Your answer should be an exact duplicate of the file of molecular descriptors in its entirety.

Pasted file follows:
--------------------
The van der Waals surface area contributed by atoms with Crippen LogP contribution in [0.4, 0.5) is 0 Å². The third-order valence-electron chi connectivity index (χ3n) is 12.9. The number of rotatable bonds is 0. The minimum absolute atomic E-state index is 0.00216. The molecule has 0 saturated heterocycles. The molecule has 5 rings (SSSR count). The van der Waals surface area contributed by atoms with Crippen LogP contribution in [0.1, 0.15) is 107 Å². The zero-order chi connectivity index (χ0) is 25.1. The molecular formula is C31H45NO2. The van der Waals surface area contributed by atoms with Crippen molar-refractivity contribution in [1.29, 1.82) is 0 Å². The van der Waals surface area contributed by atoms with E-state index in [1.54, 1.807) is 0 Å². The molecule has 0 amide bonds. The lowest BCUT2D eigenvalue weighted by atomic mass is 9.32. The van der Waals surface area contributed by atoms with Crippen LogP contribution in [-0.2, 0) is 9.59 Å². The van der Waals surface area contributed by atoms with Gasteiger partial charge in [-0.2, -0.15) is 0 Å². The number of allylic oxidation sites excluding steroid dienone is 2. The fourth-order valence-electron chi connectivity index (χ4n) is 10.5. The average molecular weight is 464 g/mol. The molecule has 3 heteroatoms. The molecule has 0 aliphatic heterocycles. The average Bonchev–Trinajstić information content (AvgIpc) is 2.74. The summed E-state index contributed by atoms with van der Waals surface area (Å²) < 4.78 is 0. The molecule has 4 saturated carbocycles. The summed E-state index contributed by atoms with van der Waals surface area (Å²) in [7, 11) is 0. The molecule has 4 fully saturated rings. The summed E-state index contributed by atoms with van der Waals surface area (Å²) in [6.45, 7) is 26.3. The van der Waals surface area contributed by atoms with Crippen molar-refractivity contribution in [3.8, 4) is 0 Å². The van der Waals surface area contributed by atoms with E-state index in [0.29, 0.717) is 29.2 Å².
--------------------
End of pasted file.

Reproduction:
The van der Waals surface area contributed by atoms with Crippen LogP contribution in [0.4, 0.5) is 0 Å². The third-order valence-electron chi connectivity index (χ3n) is 12.9. The number of rotatable bonds is 0. The minimum absolute atomic E-state index is 0.00216. The molecule has 0 saturated heterocycles. The molecule has 5 rings (SSSR count). The van der Waals surface area contributed by atoms with Crippen LogP contribution in [0.1, 0.15) is 107 Å². The zero-order chi connectivity index (χ0) is 25.1. The molecular formula is C31H45NO2. The van der Waals surface area contributed by atoms with Crippen molar-refractivity contribution in [1.29, 1.82) is 0 Å². The van der Waals surface area contributed by atoms with E-state index in [1.54, 1.807) is 0 Å². The molecule has 0 amide bonds. The lowest BCUT2D eigenvalue weighted by atomic mass is 9.32. The van der Waals surface area contributed by atoms with Crippen LogP contribution in [-0.2, 0) is 9.59 Å². The van der Waals surface area contributed by atoms with Gasteiger partial charge in [-0.2, -0.15) is 0 Å². The number of allylic oxidation sites excluding steroid dienone is 2. The fourth-order valence-electron chi connectivity index (χ4n) is 10.5. The average molecular weight is 464 g/mol. The molecule has 3 heteroatoms. The molecule has 0 aliphatic heterocycles. The average Bonchev–Trinajstić information content (AvgIpc) is 2.74. The summed E-state index contributed by atoms with van der Waals surface area (Å²) < 4.78 is 0. The molecule has 4 saturated carbocycles. The summed E-state index contributed by atoms with van der Waals surface area (Å²) in [7, 11) is 0. The molecule has 4 fully saturated rings. The summed E-state index contributed by atoms with van der Waals surface area (Å²) in [6.45, 7) is 26.3. The van der Waals surface area contributed by atoms with Crippen molar-refractivity contribution in [3.8, 4) is 0 Å². The van der Waals surface area contributed by atoms with E-state index in [0.29, 0.717) is 29.2 Å².